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What hackers are REALLY like – #TechNews #CyberSecurity

In the wake of the Tesco Bank hack, which saw 9,000 customer accounts targeted, cyber security experts are warning of organised online crime gangs operating like a digital mafia.

Mr Robot is possibly Hollywood’s ultimate hacker show – the chaotically unfolding story of Elliot Alderson, a cyber security engineer with emotional problems, who is recruited by a fiendishly cunning group of hacktivists in their attempt to bring down the fictitious financial giant E Corp.

Elliot wears a hoodie and hacks from his bedroom, just like all good movie or TV hackers do. For Mikko Hypponen, chief research officer at the cyber security firm F-Secure, this image is quaint and entirely false. Mr Hypponen looks at 350,000 samples of new malware attacks almost every single day. Some 95 per cent of them are from organised online crime syndicates. Only the tiniest proportion of hacks is committed by hacktivists.

The earliest viruses were written by bored teenagers looking for a challenge, but today’s hackers are much more malicious,” he explains. “What makes them different from old-school hackers is they have a motive.”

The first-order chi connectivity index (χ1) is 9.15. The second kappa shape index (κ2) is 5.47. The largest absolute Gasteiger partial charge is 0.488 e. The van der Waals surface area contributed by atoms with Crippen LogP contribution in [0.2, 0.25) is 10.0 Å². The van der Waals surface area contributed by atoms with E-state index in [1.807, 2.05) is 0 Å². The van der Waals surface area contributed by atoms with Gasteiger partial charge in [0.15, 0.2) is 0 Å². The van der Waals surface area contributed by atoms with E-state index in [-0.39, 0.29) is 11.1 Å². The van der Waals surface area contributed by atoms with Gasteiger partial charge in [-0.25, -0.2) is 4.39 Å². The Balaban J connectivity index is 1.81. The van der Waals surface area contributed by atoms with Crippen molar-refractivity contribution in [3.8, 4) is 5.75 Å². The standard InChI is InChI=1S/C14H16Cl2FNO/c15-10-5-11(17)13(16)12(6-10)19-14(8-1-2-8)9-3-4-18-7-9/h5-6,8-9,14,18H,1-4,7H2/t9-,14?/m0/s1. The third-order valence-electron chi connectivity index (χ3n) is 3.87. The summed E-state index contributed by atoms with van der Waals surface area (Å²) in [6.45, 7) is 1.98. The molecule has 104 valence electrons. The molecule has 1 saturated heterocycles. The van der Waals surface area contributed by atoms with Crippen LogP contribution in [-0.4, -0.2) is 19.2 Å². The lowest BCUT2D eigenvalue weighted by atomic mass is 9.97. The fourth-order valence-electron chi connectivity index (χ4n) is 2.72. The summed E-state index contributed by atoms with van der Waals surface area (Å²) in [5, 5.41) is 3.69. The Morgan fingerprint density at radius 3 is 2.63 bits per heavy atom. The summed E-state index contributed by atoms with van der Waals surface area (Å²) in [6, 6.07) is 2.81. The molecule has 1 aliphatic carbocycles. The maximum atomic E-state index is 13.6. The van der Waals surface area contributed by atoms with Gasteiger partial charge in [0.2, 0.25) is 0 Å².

So, what are hackers really like?

This new breed of cyber criminals see themselves as digital mafiosos. The Moldovan hackers behind the Dridex malware attack stole millions of dollars in co-ordinated hits on 300 banks around the world. Evgeniy Mikhailovich Bogachev, the Russian thought to be the author of the Zeus trojan, has a $3-million bounty on his head from the FBI, and is wanted by Interpol and Europol.

That’s not to say naughty teenagers aren’t a threat, says Troy Hunt of data breach aggregation service Have I Been Pwned? “There are teenagers getting hold of vast amounts of personal data, using freely available software, as in the recent TalkTalk hack,” he points out. “Scotland Yard told the press it was a Russia-based Islamic jihadist group, but it turned out to be two teenagers.”

Either way you lose, says Adrian Nish, who leads the Threat Intelligence team in BAE System’s cyber-defence division. Real-life hackers are as good as or even better than movies suggest. A few months ago, Mr Nish explains, hackers targeted the Central Bank of Bangladesh and tried to steal $951 million, six times the amount in George Clooney’s Ocean’s Eleven.

They set up bank accounts in Manila in the Philippines and in Sri Lanka then broke into the Bangladesh bank network, probably sometime in 2015, and waited until February 4,” he explains. “This was a Thursday, the end of the week in Bangladesh and just before the Chinese New Year, so overall they had this four-day window to get away with the heist. They flipped just eight bits of code, secured root access and covered up the transactions to make it look like the money hadn’t left the bank’s accounts at all.”

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